The ALICE experiment at the CERN particle accelerator center in Geneva, Switzerland, investigates the state of matter shortly after the Big Bang, also known as the quark-gluon plasma. By causing lead ions to collide with each other, it is possible to create such a quark-gluon plasma for tiny fractions of a second. Now, for the first time, a test run at CERN for the ALICE experiment has generated collision energies of 5.36 teraelectronvolts per nucleon-nucleon collision – the highest collision energy ever achieved worldwide. Researchers led by Goethe University’s Harald Appelshäuser prepared the central ALICE detector for these higher collision rates, which they hope will offer new insights into the origin of the universe.
A few fractions of a second after the Big Bang, all matter in the universe constituted a kind of “elementary particle soup”, known as quark-gluon plasma. By allowing heavy ions to collide in particle accelerators, it is possible to create such quark-gluon plasma for an extremely short time. Such lead ion collisions are central to the ALICE experiment at CERN’s accelerator center, which aims to study the properties of matter as it existed shortly after the Big Bang.
During a four-year renovation phase, lasting from 2018 to 2022, the world’s most powerful particle accelerator, the Large Hadron Collider (LHC) at CERN, was once again improved and now is capable of accelerating significantly more lead ions than before. The ALICE detector was also upgraded during this time, enabling it to record the higher collision rates the LHC will deliver in the future. For this purpose, it was necessary to completely replace the readout detectors of the experiment’s central detector, the so-called Time Projection Chamber (TPC). Prof. Harald Appelshäuser from Goethe University’s Institute of Nuclear Physics is in charge of this project, which has been ten years in the making. Among other things, the new TPC will make it possible to determine the temperature of the quark-gluon plasma produced during the lead-lead collision.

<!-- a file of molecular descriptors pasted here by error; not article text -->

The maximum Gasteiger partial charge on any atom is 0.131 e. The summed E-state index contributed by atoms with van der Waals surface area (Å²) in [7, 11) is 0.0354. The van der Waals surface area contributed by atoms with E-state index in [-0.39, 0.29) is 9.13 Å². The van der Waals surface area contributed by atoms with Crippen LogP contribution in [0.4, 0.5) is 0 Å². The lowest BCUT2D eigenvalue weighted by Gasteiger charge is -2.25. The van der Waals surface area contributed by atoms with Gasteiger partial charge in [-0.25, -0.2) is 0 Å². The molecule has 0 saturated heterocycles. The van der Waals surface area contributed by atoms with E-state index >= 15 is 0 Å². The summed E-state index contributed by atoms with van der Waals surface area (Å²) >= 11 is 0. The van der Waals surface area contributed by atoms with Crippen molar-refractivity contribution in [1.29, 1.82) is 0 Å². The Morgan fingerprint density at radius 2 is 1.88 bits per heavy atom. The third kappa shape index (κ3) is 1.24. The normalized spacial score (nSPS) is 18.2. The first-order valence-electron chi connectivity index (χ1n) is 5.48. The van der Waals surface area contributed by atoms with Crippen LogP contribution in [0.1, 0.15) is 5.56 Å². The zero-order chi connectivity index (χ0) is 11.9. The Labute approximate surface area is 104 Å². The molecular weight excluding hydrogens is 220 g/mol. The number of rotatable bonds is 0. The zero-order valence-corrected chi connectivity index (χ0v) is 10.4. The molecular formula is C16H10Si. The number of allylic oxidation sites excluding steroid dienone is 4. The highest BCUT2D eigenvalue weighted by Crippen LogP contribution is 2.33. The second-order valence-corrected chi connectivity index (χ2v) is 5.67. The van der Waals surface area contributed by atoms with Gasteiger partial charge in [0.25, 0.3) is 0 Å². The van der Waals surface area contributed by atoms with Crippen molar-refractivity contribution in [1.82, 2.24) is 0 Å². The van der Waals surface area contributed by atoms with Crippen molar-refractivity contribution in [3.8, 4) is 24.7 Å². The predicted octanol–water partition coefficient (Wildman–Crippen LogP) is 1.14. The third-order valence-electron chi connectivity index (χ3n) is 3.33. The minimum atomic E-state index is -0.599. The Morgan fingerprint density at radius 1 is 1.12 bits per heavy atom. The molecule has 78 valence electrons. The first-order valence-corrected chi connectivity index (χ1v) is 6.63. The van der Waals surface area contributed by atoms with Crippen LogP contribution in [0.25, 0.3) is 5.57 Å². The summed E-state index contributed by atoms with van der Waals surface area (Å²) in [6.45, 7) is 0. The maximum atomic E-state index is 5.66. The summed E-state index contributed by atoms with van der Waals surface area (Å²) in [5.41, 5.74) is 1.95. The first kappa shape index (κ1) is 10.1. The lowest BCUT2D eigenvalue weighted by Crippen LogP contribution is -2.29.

The tests now being carried out at CERN with lead ions will allow ALICE researchers to verify that the readout and signal handling work as expected. The enormous amounts of data generated during the measurements constitute a major challenge – for the TPC alone, the data volume comes to several terabytes per second. To sufficiently reduce the amount of data stored, this data stream must be processed in real time using effective pattern recognition methods.
The EPN (Event Processing Nodes) computing cluster, which is based on both conventional processors (CPUs) as well as special graphics processors, was set up for this exact experiment. Leading the project is Prof. Volker Lindenstruth of the Frankfurt Institute for Advanced Studies (FIAS) and Goethe University’s Institute for Computer Science.
The first measurements of the new energy constitute a great success for CERN’s heavy ion program. Prof. Harald Appelshäuser: “We can hardly wait for the measurements to really start now.”